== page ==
The Impact of Being a Highly Compensated Employee

Some of your employees may have recently received a letter in the mail notifying them that they are considered an HCE – highly compensated employee.

The good news is that being an HCE means a nice paycheck, since the employee would have made at least $110,000 in 2010. The bad news is that because of their HCE status, their ability to contribute to the company 401(k) may be limited.

For a highly-compensated employee, the total of their salary deferrals and employer contributions to a 401(k) plan can be no more than 125 percent of the average deferral percentage (ADP) of all eligible non-highly compensated employees in a calendar year. So if the majority of your workforce is not taking full advantage of the retirement plan, it could put a damper on the ability of your highly paid employees to save for retirement.

I have seen some companies having to limit their HCEs to as little as 7 percent salary deferral due to a low overall deferral rate, which may be much less than the typical $16,500 limit normally allowed by the IRS. Even worse, some employers notify HCEs at year-end, so their total deferral already contributed to the plan could end up being more than allowed under the ADP test, and then any excess contribution must be distributed back to the employee and ends up becoming taxable income for the year.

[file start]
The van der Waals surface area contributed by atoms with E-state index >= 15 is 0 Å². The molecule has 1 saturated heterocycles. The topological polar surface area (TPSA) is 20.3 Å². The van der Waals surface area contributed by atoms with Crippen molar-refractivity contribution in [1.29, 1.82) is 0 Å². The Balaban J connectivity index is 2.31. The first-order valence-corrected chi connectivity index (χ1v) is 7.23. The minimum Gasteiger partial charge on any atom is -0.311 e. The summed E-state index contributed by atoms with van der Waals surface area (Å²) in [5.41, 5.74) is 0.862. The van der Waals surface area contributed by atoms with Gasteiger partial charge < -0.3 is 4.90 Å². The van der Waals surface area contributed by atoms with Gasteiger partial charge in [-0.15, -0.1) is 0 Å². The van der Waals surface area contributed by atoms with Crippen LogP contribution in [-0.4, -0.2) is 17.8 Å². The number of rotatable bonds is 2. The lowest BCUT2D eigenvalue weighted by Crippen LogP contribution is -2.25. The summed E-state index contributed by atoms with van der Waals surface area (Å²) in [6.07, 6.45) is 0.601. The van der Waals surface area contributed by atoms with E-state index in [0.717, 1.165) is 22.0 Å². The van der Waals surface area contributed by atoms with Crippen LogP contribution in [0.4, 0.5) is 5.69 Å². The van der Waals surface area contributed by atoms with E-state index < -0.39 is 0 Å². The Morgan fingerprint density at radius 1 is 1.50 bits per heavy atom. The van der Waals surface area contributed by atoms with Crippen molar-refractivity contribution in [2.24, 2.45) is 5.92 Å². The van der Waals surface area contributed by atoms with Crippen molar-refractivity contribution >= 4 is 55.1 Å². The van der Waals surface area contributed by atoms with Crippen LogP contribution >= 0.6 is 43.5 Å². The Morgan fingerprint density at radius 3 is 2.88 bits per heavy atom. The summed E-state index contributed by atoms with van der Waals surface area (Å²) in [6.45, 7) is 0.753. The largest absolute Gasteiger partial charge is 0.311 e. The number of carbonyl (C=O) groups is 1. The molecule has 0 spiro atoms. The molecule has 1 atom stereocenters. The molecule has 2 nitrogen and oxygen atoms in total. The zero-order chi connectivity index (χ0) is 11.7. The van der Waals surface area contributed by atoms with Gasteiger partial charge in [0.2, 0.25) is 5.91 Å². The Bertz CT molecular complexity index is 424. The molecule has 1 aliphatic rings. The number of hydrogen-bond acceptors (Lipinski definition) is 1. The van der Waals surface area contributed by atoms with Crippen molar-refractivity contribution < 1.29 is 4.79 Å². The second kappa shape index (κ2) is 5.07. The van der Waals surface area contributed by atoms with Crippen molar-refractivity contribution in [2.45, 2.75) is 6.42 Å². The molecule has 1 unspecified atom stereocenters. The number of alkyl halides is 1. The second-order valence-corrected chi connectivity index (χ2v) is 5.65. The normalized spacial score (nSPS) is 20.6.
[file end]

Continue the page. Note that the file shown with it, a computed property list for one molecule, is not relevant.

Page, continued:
So how can this be avoided? For any HCE age 50 or over, the catch-up provision will enable them to defer an extra $5,500 regardless of the ADP.

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But what about everyone else? The best answer is to encourage ALL employees to take advantage of participating in the retirement plan, and not just at the minimum deferral to get the company match. I have seen some recent success from a few employers who have rolled out an auto escalation feature that automatically increases employee deferral rates until they hit a 10 percent savings rate. Employees have the ability to opt out, but most don’t. This has the effect of increasing the company’s ADP and raising the HCE limitation.

Another solution is to provide financial education that can combat the obstacles to saving for retirement such as cash flow issues and high debt loads. A retirement workshop may fall on deaf ears but a money management class that focuses on budgeting and debt control may be just the thing your employees need, especially if they DIDN’T get the HCE letter and make much less.

This was originally published on the Financial Finesse blog for Workplace Financial Planning and Education

Linda Robertson is an experienced financial planner with, the nation’s leading provider of unbiased financial education programs to corporations, credit unions and municipalities with over 400 clients across the country. Her focus is on retirement and tax planning, and her background includes positions with NationsBank, H & R Block, and Metropolitan Life. Contact her at .